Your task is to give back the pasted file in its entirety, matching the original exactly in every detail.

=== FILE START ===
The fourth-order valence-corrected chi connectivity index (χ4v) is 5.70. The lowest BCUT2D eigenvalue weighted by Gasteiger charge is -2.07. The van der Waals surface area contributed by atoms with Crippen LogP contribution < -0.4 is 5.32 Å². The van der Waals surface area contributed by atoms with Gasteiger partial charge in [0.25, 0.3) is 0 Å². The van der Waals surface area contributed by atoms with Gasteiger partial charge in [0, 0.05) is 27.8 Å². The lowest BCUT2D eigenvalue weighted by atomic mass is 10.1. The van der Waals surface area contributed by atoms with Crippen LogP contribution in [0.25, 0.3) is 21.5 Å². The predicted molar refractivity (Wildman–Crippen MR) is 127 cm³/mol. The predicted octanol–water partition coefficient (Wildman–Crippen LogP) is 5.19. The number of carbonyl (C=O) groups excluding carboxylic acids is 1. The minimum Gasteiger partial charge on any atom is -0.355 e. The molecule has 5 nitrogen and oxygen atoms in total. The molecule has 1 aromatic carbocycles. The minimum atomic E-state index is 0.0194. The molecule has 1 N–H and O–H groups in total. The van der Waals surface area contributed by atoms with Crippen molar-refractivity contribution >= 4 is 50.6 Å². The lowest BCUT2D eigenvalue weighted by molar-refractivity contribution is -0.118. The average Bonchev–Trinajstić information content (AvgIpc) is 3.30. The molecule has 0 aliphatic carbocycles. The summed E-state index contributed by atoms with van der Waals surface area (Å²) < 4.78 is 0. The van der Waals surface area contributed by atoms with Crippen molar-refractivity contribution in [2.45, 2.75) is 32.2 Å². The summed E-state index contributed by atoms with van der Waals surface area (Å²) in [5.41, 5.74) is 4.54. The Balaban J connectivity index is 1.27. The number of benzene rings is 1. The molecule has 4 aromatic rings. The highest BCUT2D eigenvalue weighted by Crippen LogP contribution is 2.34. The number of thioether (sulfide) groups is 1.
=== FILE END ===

The fourth-order valence-corrected chi connectivity index (χ4v) is 5.70. The lowest BCUT2D eigenvalue weighted by Gasteiger charge is -2.07. The van der Waals surface area contributed by atoms with Crippen LogP contribution < -0.4 is 5.32 Å². The van der Waals surface area contributed by atoms with Gasteiger partial charge in [0.25, 0.3) is 0 Å². The van der Waals surface area contributed by atoms with Gasteiger partial charge in [0, 0.05) is 27.8 Å². The lowest BCUT2D eigenvalue weighted by atomic mass is 10.1. The van der Waals surface area contributed by atoms with Crippen LogP contribution in [0.25, 0.3) is 21.5 Å². The predicted molar refractivity (Wildman–Crippen MR) is 127 cm³/mol. The predicted octanol–water partition coefficient (Wildman–Crippen LogP) is 5.19. The number of carbonyl (C=O) groups excluding carboxylic acids is 1. The minimum Gasteiger partial charge on any atom is -0.355 e. The molecule has 5 nitrogen and oxygen atoms in total. The molecule has 1 aromatic carbocycles. The minimum atomic E-state index is 0.0194. The molecule has 1 N–H and O–H groups in total. The van der Waals surface area contributed by atoms with Crippen molar-refractivity contribution >= 4 is 50.6 Å². The lowest BCUT2D eigenvalue weighted by molar-refractivity contribution is -0.118. The average Bonchev–Trinajstić information content (AvgIpc) is 3.30. The molecule has 0 aliphatic carbocycles. The summed E-state index contributed by atoms with van der Waals surface area (Å²) < 4.78 is 0. The van der Waals surface area contributed by atoms with Crippen molar-refractivity contribution in [2.45, 2.75) is 32.2 Å². The summed E-state index contributed by atoms with van der Waals surface area (Å²) in [5.41, 5.74) is 4.54. The Balaban J connectivity index is 1.27. The number of benzene rings is 1. The molecule has 4 aromatic rings. The highest BCUT2D eigenvalue weighted by Crippen LogP contribution is 2.34. The number of thioether (sulfide) groups is 1.